Overview of the Book
Leadership: It’s not about Power, Position, or Personality
What do Oprah Winfrey, Winston Churchill, Mary Kay Ash, Jonas Salk, and Lance Armstrong have in common? Not much, if you look at their temperaments, viewpoints, and passions. Yet, each has demonstrated the unique ability to define, make and sustain progress during times of success as well as disappointment.
Oddly, though, current leadership books rarely discuss the notion of progress. Transforming Leaders into Progress Makers: Leadership for the 21st Century is a new book that makes progress the centerpiece of a fresh perspective on leadership.
Progress Makers weaves together original research, novel strategies and tactics with stories of successful leaders to provide a refreshingly original perspective on how to become a progress-making leader. The book illustrates key concepts with in-depth profiles of successful leaders including a coffee entrepreneur, a general in the U.S. Army, a newspaper editor-in-chief and an executive with a Fortune 500 company.
The book features new leadership research including findings from:
The book emerged from a unique collaboration between a professor and a business executive that resulted in actionable ideas grounded in sound research and tested in the rigors of organizational life. Special chapters on how leaders “select, detect, and correct organizational errors” and “enlarge the circle of engagement” illustrate the unique insights gleaned from the collaboration. Progress Makers will help executives, managers, professionals, students, and small business owners move beyond the traditional leadership skill-set to a progress-centered conviction.
About the Authors
Chapter 1: Introduction
Chapter 2: Exploring
Everyone has innate exploring tendencies, but it is often exhibited in one part of a person’s life and not in others. Exploring is an essential feature of progress making, but exploring alone may or may not result in making progress.
Chapter 3: Refining
Unlike explorers, refiners do not heavily rely on intuition or hunches. Instead they trust a systematic, methodical and thorough approach. And unlike exploring, the refining process tends to produce incremental and evolutionary progress.
Chapter 4: Platforms
A new platform emerges from a combination of instinct, insight and hard work. A platform can be best illustrated with a series of nodes. The first node of a platform emerges with some individuals or team’s instinct about how to approach a problem in an entirely novel way. The individual or team then explores a number of options to glean essential insights. They often test out options during this phase. After they settle on an acceptable solution they start refining it through a series of improvements. Cycles of exploring and refining ultimately lead to a fairly stable point that temporarily provides enough certainty to launch the plan or market the product.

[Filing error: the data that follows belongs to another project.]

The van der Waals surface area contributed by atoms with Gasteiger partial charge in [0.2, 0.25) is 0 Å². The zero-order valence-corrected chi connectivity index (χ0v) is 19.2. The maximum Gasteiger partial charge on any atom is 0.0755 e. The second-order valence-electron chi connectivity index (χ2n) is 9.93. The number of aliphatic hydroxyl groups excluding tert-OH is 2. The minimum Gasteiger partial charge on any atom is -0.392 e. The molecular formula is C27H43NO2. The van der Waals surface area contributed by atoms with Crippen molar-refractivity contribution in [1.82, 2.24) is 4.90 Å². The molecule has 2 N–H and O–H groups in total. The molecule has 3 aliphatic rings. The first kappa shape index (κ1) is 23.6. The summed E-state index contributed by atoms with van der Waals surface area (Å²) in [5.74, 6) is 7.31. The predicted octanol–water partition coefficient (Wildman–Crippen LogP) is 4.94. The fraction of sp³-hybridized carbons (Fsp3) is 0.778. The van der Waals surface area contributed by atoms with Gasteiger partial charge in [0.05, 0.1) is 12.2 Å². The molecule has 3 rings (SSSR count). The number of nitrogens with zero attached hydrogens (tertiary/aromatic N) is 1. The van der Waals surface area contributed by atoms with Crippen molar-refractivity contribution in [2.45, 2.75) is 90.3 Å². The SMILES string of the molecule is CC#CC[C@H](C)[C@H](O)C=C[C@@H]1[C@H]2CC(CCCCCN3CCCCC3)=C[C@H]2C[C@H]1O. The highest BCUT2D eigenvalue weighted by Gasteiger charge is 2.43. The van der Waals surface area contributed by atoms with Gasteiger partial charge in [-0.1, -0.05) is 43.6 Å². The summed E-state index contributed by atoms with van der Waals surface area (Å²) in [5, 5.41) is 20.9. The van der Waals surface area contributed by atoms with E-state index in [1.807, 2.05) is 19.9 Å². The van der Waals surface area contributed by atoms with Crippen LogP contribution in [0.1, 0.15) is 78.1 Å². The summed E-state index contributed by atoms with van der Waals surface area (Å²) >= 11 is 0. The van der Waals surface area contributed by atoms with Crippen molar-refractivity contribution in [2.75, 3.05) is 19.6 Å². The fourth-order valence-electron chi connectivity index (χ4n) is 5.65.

Three essential features of platforms are that: 1) they are temporary but they are often treated as permanent. A false sense of stability and sustainability imbues all who work at maintaining and profiting from the existing platforms. A case in point: the domestic auto industry. 2) They don’t necessarily lose their stability, but they often become irrelevant. Platforms provide focus at the expense of concealing other options. A case in point: Kodak film. 3) Platform improvement can create deceiving illusions. It is often difficult to judge whether an innovation is an improvement to an existing platform of a jump to a new platform. For example Wikipedia ushered in a new platform and competitor to traditional encyclopedias. On the other hand, changing the packaging of a cola product may appear like a radical transformation but in effect, it is a cosmetic change to an existing platform.
Chapter 5: Progress
Progress occurs when the following conditions have been met: 1) Results emerged from conscious decision making and deliberate choices. This rules out inertia and happenstance as sources of progress; 2) Something—or some condition—has improved the status quo. An organization, product or social movement makes progress when it moves beyond the current state of affairs; 3) The improvements are legitimately sustainable. The improvements should be sufficiently stable and endure long enough to serve as a platform. In other words, they should be resistant to rapid regression, and 4) The improvements occurred through either exploring or refining. These are the fundamental types of actions that drive improvement.
Some implications of the progress definition are that: 1) Assessing the degree of progress requires a complex act of judgment. For example, a sports team can have a losing record and still be making progress; 2) Progress always creates new challenges. For example, the Internet has expedited communication around the world but it has ushered in concerns about privacy and computer viruses; 3) Progress is not inevitable. A complex set of interrelated events produced the evolutionary track from the phonograph, to the eight-track tape, to the CD, to the iPod; 4) Progress rarely follows a straight line leading from point A to B. The development of the Curta calculator demonstrates the circuitous route that progress often takes, and 5) Progress in one arena can influence progress in other, seemingly unrelated, arenas. For example, we hear how cell phones have led to more distracted drivers, but they are also responsible for reporting drunk driving and other dangerous driving behaviors.